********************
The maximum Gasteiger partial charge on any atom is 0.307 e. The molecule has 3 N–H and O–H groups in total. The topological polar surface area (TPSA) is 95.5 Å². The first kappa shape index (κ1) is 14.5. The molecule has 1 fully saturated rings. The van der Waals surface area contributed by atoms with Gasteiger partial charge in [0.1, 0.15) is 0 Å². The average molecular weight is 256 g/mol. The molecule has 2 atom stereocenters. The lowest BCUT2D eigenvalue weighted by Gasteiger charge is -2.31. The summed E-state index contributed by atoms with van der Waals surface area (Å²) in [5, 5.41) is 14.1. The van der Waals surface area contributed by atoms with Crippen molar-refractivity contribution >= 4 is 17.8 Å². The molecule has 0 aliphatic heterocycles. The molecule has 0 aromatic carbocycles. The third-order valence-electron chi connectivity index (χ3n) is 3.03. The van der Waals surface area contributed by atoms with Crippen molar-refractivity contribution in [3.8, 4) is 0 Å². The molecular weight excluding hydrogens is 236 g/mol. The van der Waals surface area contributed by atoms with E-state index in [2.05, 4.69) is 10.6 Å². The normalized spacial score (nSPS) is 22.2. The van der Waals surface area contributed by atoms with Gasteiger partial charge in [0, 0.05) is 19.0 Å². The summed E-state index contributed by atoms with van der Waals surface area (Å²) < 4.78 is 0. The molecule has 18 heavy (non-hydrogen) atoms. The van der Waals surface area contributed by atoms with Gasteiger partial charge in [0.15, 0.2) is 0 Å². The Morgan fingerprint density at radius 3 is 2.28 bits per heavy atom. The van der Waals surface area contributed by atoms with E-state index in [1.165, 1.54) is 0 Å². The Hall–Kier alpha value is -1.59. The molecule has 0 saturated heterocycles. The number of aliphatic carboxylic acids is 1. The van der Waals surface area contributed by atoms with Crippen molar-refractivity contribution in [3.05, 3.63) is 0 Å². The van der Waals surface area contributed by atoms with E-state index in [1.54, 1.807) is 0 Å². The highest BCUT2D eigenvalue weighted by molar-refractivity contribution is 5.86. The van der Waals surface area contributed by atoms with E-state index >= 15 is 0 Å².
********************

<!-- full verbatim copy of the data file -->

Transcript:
The maximum Gasteiger partial charge on any atom is 0.307 e. The molecule has 3 N–H and O–H groups in total. The topological polar surface area (TPSA) is 95.5 Å². The first kappa shape index (κ1) is 14.5. The molecule has 1 fully saturated rings. The van der Waals surface area contributed by atoms with Gasteiger partial charge in [0.1, 0.15) is 0 Å². The average molecular weight is 256 g/mol. The molecule has 2 atom stereocenters. The lowest BCUT2D eigenvalue weighted by Gasteiger charge is -2.31. The summed E-state index contributed by atoms with van der Waals surface area (Å²) in [5, 5.41) is 14.1. The van der Waals surface area contributed by atoms with Crippen molar-refractivity contribution >= 4 is 17.8 Å². The molecule has 0 aliphatic heterocycles. The molecule has 0 aromatic carbocycles. The third-order valence-electron chi connectivity index (χ3n) is 3.03. The van der Waals surface area contributed by atoms with Crippen molar-refractivity contribution in [3.8, 4) is 0 Å². The molecular weight excluding hydrogens is 236 g/mol. The van der Waals surface area contributed by atoms with E-state index in [2.05, 4.69) is 10.6 Å². The normalized spacial score (nSPS) is 22.2. The van der Waals surface area contributed by atoms with Gasteiger partial charge in [0, 0.05) is 19.0 Å². The summed E-state index contributed by atoms with van der Waals surface area (Å²) < 4.78 is 0. The molecule has 18 heavy (non-hydrogen) atoms. The van der Waals surface area contributed by atoms with Gasteiger partial charge in [0.15, 0.2) is 0 Å². The Morgan fingerprint density at radius 3 is 2.28 bits per heavy atom. The van der Waals surface area contributed by atoms with E-state index in [1.165, 1.54) is 0 Å². The Hall–Kier alpha value is -1.59. The molecule has 0 saturated heterocycles. The number of aliphatic carboxylic acids is 1. The van der Waals surface area contributed by atoms with Crippen molar-refractivity contribution in [3.05, 3.63) is 0 Å². The van der Waals surface area contributed by atoms with E-state index in [1.54, 1.807) is 0 Å². The highest BCUT2D eigenvalue weighted by molar-refractivity contribution is 5.86. The van der Waals surface area contributed by atoms with E-state index >= 15 is 0 Å².